“I never gave her away,” the old man says to the young man. “My invitation must have been lost in the mail.”
“She never belonged to you,” the young man says. “You can’t give away what you don’t own.”
The old man rolls his eyes. “You know what I mean. She never even told me she was getting married.”
“I don’t know you at all,” says the young man without emotion. “How could I know what you mean?”
The old man makes an effort to hide his frustration. This isn’t going the way he pictured it. “That’s right, you don’t know me. Do you know why that is? Have you ever wondered about me or anyone else in her past?”
“No. She has always been very open and honest about her past.”
“So you have her side of the story,” the old man says, his voice collapsing with discouragement. “I suppose that’s enough for you then.”
“She was just a child when it all happened.”
“So her memories of it all, they are,” he struggles to find the words that won’t offend, “a child’s point of view. They are her childhood memories.”
“Yes, I know,” the young man’s voice gives way to a hint of passion. “and despite her painful and tumultuous childhood she has not only survived but she is thriving.”
“I can see that,” the old man says, gaining control of the conversation, “after all, she caught you didn’t she?”
“I was not caught,” the young man’s voice rises as his composure dissipates. “She is not a trap I accidentally stepped in. She certainly doesn’t hold me back in any way.
A slight smile gives away the old man’s satisfaction in getting a reaction from the young man. “Jesus, you’re a literal and defensive kid. What are you, a lawyer?”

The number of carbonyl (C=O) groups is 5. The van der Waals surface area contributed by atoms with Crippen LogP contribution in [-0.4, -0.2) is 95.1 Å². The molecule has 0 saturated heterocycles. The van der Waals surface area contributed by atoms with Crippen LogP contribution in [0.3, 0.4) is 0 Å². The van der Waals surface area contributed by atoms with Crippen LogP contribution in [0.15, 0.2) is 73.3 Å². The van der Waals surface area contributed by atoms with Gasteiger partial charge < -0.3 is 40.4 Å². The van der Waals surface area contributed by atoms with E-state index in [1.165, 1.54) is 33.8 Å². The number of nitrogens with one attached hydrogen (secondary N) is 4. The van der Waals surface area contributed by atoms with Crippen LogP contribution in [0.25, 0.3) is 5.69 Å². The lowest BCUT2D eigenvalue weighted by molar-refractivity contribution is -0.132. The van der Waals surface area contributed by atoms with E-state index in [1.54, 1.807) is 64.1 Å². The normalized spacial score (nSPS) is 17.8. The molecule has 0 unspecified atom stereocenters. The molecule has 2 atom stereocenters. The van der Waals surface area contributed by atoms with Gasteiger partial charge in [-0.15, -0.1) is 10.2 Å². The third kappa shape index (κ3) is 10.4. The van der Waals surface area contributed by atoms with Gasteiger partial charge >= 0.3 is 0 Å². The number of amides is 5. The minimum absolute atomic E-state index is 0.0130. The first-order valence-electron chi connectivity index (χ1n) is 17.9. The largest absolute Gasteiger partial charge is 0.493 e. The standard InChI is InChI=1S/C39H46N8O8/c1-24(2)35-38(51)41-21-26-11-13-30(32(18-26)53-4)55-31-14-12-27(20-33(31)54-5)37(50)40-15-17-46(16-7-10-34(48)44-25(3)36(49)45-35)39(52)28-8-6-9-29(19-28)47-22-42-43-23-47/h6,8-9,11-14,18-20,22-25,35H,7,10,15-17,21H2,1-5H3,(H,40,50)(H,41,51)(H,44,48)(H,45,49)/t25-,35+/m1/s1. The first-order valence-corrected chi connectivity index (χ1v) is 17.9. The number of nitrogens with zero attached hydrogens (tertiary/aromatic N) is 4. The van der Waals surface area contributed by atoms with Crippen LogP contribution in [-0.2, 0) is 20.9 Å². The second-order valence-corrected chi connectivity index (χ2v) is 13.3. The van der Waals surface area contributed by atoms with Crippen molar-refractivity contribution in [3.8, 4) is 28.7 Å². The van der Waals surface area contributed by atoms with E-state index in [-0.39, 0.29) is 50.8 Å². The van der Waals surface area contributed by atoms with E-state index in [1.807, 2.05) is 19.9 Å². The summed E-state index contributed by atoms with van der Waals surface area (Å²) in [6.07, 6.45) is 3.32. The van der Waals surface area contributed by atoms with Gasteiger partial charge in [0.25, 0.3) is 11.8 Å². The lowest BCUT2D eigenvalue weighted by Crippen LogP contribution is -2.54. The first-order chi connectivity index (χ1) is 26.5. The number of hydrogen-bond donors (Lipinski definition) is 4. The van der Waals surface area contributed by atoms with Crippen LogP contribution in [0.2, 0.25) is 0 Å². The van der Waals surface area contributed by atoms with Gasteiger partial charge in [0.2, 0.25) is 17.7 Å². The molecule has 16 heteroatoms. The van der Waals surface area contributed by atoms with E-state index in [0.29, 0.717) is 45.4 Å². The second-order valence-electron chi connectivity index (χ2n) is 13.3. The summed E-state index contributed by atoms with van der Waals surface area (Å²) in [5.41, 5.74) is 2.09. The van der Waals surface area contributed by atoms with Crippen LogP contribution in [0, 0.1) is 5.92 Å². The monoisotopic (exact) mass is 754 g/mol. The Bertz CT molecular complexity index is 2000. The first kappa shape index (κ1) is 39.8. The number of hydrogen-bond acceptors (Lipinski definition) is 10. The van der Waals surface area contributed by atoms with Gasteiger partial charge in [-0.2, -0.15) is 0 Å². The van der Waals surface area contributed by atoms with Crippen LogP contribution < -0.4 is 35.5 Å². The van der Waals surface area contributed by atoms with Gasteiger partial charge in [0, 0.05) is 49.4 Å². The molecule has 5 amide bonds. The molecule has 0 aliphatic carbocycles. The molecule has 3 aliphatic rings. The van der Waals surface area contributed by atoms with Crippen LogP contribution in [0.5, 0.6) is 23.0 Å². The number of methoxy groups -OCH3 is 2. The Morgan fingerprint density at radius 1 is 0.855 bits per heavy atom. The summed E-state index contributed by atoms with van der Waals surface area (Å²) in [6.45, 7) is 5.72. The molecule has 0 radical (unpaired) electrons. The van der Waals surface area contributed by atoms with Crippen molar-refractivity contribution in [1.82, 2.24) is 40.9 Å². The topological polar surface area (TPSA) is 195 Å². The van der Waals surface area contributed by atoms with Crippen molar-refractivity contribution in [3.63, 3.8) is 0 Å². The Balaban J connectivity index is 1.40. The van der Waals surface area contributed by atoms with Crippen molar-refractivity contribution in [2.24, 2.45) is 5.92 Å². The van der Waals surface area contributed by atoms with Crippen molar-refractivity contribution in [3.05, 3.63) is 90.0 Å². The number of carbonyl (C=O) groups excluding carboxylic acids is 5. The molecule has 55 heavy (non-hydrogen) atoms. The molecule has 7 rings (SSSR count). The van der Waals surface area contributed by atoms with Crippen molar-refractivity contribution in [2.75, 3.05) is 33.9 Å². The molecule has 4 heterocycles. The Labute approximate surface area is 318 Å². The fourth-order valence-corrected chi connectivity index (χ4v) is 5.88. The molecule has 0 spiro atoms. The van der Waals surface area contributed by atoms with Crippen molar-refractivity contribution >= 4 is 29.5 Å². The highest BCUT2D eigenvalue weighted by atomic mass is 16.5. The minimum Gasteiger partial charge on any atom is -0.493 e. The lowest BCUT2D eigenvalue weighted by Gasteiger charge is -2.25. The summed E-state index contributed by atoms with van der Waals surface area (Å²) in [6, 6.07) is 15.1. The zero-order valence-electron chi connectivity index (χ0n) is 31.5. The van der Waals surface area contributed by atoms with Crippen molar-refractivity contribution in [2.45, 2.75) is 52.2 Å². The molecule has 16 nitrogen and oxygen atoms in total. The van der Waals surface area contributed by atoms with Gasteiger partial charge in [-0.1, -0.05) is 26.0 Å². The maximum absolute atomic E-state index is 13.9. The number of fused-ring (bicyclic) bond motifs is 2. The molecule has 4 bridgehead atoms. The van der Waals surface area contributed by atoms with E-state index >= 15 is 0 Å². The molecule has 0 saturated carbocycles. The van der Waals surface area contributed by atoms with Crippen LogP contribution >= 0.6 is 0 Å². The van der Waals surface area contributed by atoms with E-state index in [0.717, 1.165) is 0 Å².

The young man hesitates, waiting for his composure to catch up with the conversation.
“You are, aren’t you.” The old man says with a nod. “You have that look about you.”
Their words float in the air, filling in gaps in stories and creating new ones.
A surrendering sigh rattles out of the old man. “I suppose that’s enough for me then. More than anything, I just wanted to know that she was all right. She is, I can see that she is taken care of. Thriving is more than I could have hoped for.”
“She has taken care of herself her whole life, since the day she was abandoned.”
“I didn’t_” the old man stops himself and stands to leave, “It doesn’t matter. This was more than I could have expected.” He starts to walk away and stops, tuning slowly he adds, “You should know, the thing about childhood memories is, they’re not complete. They’re not wrong, but they’re not always accurate. There’s a lot of pieces missing. We hide so much from our children in the belief that we’re protecting them. Who could blame us? Their innocence is so remarkably beautiful, who wouldn’t do everything they could to preserve it?”
The young man remains quiet and unaffected by the speech.
“Someday you will understand what I am trying to say.” The old man says. “She knows where to find me now.”
“Not that I’m expecting her to need me, but if she does, I’m here now.”
The young man gives a silent nod.
“I’m glad we met. Thank you.” The old man holds his hand out. It’s large and sturdy, covered in ashy calluses, it reminds the young man of the bucket on an excavator. He takes the hand and shakes it, looking into the old man’s wrinkled framed eyes.